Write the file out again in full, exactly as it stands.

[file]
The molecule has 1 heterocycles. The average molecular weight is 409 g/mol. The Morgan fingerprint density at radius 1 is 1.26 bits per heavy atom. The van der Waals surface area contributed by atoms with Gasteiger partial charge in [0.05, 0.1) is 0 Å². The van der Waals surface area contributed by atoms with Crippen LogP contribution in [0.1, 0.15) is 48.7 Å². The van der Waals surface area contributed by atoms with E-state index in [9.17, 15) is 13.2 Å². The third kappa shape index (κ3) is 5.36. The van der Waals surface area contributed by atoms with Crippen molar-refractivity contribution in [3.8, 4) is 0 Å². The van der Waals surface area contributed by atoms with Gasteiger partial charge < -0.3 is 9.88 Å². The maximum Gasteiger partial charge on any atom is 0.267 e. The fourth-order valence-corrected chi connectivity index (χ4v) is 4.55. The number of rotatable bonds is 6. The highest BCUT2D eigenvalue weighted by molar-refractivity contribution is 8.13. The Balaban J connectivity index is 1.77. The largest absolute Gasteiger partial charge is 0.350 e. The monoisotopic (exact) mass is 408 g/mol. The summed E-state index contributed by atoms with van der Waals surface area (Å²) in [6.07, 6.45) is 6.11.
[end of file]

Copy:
The molecule has 1 heterocycles. The average molecular weight is 409 g/mol. The Morgan fingerprint density at radius 1 is 1.26 bits per heavy atom. The van der Waals surface area contributed by atoms with Gasteiger partial charge in [0.05, 0.1) is 0 Å². The van der Waals surface area contributed by atoms with Crippen LogP contribution in [0.1, 0.15) is 48.7 Å². The van der Waals surface area contributed by atoms with E-state index in [9.17, 15) is 13.2 Å². The third kappa shape index (κ3) is 5.36. The van der Waals surface area contributed by atoms with Crippen molar-refractivity contribution in [3.8, 4) is 0 Å². The van der Waals surface area contributed by atoms with Gasteiger partial charge < -0.3 is 9.88 Å². The maximum Gasteiger partial charge on any atom is 0.267 e. The fourth-order valence-corrected chi connectivity index (χ4v) is 4.55. The number of rotatable bonds is 6. The highest BCUT2D eigenvalue weighted by molar-refractivity contribution is 8.13. The Balaban J connectivity index is 1.77. The largest absolute Gasteiger partial charge is 0.350 e. The monoisotopic (exact) mass is 408 g/mol. The summed E-state index contributed by atoms with van der Waals surface area (Å²) in [6.07, 6.45) is 6.11.